Updated Way to Withdraw from Washburn University

Washburn has altered their Complete Withdrawal process. Before this Fall semester, students had readily available access to withdrawing themselves from the university completely with no ifs, ands or buts. After seeing possible negative student impacts from this process, the institution is adapting their process to what they feel will be most beneficial to their students.

Following the new protocol, in order for students to withdrawal themselves from the university, the student must contact the institution’s new student success coach. The SSC can be found reached through the academic advising office, which is located in Mabee Library.

“The new process is that when [one] is trying to complete a total withdraw from the university, we have a new Student Success Coach that was set up to try and catch those students who may be dropping prematurely or who may just be dropping their classes because maybe their financial aid hasn’t gone through,” said Yvette Phifer, University Service Adviser. “We try to catch those students to try to help them to make sure that there is nothing we can help them with before they do the total withdrawal.”

Phifer explained that issues arose with the original self-withdrawal process because some students sometimes get frustrated with the financial aid process.

“They don’t really understand how it works, so sometimes they may need a little guidance on how to complete it so they can get the payment for school. Or, some students, say, if they’re having a personal issue with an instructor,… they just drop not knowing that there may be a work-around, or maybe we can get them into a different class,” Phifer said.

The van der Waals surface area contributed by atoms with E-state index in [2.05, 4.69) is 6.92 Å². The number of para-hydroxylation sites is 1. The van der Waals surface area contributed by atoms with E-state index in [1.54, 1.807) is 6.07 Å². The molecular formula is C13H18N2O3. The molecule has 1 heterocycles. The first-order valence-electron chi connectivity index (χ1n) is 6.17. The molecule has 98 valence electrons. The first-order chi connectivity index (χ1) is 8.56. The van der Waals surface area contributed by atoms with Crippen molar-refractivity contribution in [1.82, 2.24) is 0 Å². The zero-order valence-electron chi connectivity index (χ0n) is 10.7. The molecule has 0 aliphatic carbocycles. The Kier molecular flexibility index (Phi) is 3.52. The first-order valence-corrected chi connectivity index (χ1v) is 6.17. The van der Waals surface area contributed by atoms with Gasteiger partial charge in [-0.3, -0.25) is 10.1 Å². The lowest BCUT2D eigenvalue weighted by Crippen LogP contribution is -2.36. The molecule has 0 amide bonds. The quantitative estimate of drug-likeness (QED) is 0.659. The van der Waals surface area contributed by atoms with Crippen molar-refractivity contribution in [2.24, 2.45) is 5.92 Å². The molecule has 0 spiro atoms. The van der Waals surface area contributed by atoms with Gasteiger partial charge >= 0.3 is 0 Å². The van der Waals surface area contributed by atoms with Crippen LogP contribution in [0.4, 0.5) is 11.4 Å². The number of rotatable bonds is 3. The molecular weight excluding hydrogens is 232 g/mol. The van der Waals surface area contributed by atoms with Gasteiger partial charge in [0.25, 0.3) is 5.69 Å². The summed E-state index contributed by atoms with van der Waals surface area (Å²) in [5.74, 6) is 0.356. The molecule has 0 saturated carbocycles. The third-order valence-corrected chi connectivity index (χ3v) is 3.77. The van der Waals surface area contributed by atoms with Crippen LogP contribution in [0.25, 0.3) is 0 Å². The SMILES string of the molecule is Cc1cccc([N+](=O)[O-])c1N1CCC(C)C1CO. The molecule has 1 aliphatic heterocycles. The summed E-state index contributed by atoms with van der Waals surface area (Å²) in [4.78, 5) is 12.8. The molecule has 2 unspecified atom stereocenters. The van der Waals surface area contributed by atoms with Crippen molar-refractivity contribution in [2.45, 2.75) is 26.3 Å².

The faculty at Washburn University want to help students in any way they can in order to keep them enrolled in classes so that the student can further pursue their degree.

“I think that it’s good just to learn feedback for Washburn, like if [the student is] withdrawing because they decided they don’t want to go here or [are] going somewhere else, [Washburn University] know[s] the reasons,” said Rheanna Leckner, sophomore. 

Hannah Arneson, another Washburn University sophomore, and Leckner are both in favor of the new policy. Leckner and Arneson think that the student success counselor will serve as a benefit rather than as a disadvantage, “…especially if [the student(s)] are just overwhelmed. If [the student(s)] want to drop out completely, talking to somebody could help them and they could figure out a better plan than just completely leaving.”

Arneson added, “And it might be their first time actually talking to a faculty member about it because they may not have known where to go before.” 

However, this newly created process covers only total-withdrawal from Washburn University, not dropping singular classes. Regarding the means of dropping one or a few classes, a student is still able to do this by themselves. They can complete this process through MyWashburn. There are a few, yet extremely vital things to remember about all of this, though.

The last day to receive a 100 percent tuition refund is Friday, Aug. 31. The last opportunity to receive a 40 percent tuition refund is Friday, Sept. 7. The last day to receive a 20 percent tuition refund is Friday, Sept. 14. The final day to withdraw, student will not receive any percentage of a tuition refund, is Friday, Nov. 2.

It is highly suggested that students analyze how their classes are going and what actions they wish to pursue with them.